Story by: Kim Huston on June 3, 2020
In the theater world, there are two basic rules: Don’t say “Macbeth” in a theater, and the show must go on. But what if you’ve gone in for your annual heart checkup and learned you need an aortic valve surgery to treat aortic regurgitation? It was a reality that 27-year-old Clayton Bliss found himself in while cast as Papa Bear in “Shrek the Musical” at Derby Dinner Playhouse. Almost a year after surgery, Clayton is feeling better than he ever has.
According to Clayton, when he was 6 or 7 years old, his pediatrician heard a heart murmur and referred him to a pediatric cardiologist. His two official diagnoses were mild-to-moderate aortic regurgitation, a form of aortic valve disease, with mild aortic stenosis.
“The first cardiologist we met told me I’d never be able to play any sports and that I would just have to basically take it easy, which we were pretty devastated to hear. My mother, father and I still remember the trip to that doctor,” Clayton said. “We were just scared because I never had any symptoms or anything, and here we are being told by somebody that I’m never going to be able to play basketball or run or do anything like that. So, we decided to go get a second opinion.”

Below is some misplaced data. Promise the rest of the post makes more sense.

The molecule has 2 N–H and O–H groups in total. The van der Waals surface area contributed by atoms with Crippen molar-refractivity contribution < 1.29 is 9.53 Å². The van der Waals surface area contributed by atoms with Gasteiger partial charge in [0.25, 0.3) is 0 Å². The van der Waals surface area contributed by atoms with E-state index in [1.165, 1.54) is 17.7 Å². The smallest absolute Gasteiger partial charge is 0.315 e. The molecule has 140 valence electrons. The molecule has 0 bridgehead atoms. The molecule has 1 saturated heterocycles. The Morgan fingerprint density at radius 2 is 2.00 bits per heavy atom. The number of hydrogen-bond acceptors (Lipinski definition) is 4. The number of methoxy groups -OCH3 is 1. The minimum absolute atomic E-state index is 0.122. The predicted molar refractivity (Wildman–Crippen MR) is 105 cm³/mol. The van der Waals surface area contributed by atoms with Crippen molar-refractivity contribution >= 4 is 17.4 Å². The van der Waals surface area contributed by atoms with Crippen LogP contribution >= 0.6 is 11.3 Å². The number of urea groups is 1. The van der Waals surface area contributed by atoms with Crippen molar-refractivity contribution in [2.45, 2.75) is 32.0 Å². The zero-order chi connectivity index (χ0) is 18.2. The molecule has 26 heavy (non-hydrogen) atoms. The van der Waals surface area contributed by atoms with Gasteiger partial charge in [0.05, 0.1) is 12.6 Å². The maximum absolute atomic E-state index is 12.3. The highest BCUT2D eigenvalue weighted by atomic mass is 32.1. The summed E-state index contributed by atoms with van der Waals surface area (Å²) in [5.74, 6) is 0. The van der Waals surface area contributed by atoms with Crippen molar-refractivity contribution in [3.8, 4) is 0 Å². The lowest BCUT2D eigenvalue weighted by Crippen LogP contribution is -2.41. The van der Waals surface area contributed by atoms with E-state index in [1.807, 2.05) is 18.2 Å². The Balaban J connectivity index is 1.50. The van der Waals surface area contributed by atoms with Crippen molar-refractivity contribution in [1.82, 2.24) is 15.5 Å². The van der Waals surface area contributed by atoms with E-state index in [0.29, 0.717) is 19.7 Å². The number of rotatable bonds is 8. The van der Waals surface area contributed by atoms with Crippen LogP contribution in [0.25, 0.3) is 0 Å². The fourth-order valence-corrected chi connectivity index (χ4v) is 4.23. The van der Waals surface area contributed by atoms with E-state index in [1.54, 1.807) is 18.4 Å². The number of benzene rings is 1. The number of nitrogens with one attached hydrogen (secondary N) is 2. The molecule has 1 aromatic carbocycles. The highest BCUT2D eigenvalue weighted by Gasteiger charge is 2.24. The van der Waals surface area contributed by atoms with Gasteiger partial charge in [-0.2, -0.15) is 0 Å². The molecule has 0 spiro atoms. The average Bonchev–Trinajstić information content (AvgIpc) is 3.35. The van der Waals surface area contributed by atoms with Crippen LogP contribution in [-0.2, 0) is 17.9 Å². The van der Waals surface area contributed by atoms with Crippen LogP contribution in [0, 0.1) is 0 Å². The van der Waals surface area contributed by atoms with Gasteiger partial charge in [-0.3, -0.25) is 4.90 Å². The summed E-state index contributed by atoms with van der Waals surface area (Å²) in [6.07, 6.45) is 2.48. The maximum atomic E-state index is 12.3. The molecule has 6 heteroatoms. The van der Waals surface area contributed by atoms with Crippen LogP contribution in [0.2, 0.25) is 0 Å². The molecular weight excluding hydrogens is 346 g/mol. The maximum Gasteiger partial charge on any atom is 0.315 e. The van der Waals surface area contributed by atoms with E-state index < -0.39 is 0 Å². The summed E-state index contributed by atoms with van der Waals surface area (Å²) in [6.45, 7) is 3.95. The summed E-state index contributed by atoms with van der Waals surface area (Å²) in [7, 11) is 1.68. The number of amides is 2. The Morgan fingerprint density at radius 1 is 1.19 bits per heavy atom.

Clayton then saw cardiologist Frederick W. Arensman, M.D., now retired from Pediatric HeartCare Partners, who gave a different prognosis.
“Dr. Arensman said, ‘You’re going to be fine. You can play any of those sports you want,” Clayton said. “I remember he always told me to not try to push down any buildings, always with a smile, always with a kind heart.” This new outlook gave Clayton and his family a huge relief, and was able to focus on what mattered most, being an active, healthy and worry-free kid.
Clayton was evaluated every year with tests including an electrocardiogram (EKG) and echocardiogram. Over the years, his cardiologist noticed the heart’s left ventricle was enlarging due to aortic regurgitation. It was at his annual heart checkup in late July 2019 that he learned that his aortic valve regurgitation and left ventricle enlargement were severe enough to require surgery.